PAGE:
There is now a wide range of pure electric and plug-in hybrid vehicles on sale, from compact cars and sedans to SUVs and pickup trucks, with new models coming out every month.
Most EV owners charge their cars through chargepoints installed at home or at workplace locations, which are estimated to be more than 400,000, but that’s not always possible.
Thankfully, there is an ever-expanding public charging infrastructure: according to Zapmap, as of August 2023, there were over 75,700 connectors, over 48,400 devices, in over 29,000 locations.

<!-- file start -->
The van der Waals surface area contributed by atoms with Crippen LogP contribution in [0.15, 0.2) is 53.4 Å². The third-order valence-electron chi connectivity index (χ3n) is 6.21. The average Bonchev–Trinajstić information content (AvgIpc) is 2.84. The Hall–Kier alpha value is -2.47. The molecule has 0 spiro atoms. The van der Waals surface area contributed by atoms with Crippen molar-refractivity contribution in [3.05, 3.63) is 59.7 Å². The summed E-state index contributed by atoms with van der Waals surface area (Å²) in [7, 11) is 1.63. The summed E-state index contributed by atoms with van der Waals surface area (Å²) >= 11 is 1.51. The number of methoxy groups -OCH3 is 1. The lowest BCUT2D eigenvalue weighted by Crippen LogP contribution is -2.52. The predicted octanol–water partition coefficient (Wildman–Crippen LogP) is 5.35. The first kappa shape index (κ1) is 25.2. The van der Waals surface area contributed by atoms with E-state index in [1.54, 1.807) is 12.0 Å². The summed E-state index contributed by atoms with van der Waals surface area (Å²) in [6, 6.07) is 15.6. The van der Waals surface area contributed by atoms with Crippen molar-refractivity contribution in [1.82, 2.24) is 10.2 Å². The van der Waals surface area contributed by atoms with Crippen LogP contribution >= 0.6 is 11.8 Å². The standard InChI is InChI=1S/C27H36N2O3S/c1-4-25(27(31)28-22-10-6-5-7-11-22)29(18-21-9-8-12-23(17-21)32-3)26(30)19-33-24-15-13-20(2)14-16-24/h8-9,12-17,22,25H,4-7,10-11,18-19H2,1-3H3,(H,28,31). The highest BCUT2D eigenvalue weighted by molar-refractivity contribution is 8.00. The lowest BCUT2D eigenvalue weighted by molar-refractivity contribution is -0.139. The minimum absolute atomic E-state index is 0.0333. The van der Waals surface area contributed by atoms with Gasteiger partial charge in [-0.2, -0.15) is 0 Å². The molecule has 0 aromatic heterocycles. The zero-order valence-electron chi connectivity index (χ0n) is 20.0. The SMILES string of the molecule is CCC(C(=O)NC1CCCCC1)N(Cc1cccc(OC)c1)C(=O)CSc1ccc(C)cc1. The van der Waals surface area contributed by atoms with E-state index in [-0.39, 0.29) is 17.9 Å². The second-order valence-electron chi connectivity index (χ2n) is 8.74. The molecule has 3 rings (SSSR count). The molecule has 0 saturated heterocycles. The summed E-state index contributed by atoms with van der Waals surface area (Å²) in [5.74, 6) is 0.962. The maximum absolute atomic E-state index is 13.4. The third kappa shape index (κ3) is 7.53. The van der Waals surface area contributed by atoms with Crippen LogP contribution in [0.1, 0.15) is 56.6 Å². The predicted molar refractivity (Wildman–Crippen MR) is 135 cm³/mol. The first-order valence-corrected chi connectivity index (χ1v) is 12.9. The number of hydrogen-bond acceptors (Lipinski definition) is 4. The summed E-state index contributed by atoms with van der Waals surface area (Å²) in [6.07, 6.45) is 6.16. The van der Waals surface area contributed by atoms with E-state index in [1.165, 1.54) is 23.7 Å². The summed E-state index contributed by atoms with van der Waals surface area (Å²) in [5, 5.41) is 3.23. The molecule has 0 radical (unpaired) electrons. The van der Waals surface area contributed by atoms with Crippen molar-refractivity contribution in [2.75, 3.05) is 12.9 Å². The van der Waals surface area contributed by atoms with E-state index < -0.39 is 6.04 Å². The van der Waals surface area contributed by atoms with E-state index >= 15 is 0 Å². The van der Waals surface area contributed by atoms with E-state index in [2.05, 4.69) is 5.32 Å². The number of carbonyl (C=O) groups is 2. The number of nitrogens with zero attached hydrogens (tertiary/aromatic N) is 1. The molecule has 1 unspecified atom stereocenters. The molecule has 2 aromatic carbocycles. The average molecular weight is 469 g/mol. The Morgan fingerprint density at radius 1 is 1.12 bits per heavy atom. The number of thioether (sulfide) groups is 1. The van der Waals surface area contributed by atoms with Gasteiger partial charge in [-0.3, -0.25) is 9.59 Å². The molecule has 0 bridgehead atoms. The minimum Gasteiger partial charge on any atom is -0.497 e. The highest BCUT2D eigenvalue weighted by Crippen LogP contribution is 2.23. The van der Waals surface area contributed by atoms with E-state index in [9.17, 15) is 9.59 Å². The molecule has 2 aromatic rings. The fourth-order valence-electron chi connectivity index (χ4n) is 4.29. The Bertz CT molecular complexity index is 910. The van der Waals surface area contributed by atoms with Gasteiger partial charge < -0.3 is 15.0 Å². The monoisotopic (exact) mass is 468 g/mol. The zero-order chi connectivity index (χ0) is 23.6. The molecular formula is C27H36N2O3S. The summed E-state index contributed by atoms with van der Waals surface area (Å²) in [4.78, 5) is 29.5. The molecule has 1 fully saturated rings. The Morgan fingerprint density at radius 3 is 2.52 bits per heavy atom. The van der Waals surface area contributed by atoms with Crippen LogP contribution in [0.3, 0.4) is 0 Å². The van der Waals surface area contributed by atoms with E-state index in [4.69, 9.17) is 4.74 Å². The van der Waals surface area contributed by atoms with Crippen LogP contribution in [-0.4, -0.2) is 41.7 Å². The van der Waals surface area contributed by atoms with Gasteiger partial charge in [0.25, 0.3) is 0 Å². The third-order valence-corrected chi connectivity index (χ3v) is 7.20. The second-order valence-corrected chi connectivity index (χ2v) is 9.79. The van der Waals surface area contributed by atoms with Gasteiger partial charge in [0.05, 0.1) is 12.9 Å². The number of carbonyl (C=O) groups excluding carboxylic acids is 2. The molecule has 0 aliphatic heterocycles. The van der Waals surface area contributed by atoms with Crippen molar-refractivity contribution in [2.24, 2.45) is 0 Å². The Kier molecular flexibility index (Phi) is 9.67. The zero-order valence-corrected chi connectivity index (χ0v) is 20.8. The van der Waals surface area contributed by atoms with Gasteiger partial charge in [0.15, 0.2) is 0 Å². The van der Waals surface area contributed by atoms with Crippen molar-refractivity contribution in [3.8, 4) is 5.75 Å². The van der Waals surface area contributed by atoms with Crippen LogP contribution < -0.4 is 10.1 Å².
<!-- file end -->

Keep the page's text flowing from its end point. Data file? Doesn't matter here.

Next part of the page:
The charging network is made up of different types of charge points for different use cases, from high speed en-route chargers and charging hubs to destination chargers and on-street provision: the 4 speeds or power ratings are defined as slow (3-6kW), fast (7-22kW), rapid (25-99kW) and ultra-rapid (100kW+).
The latest public rapid charge points can provide a 0-80% charge for many EVs – equating to around 200 miles in some cases – in around 30 minutes. However, bear in mind that regardless of the power of the charger itself, your EV will only be able to charge at the maximum rate of its charging capability.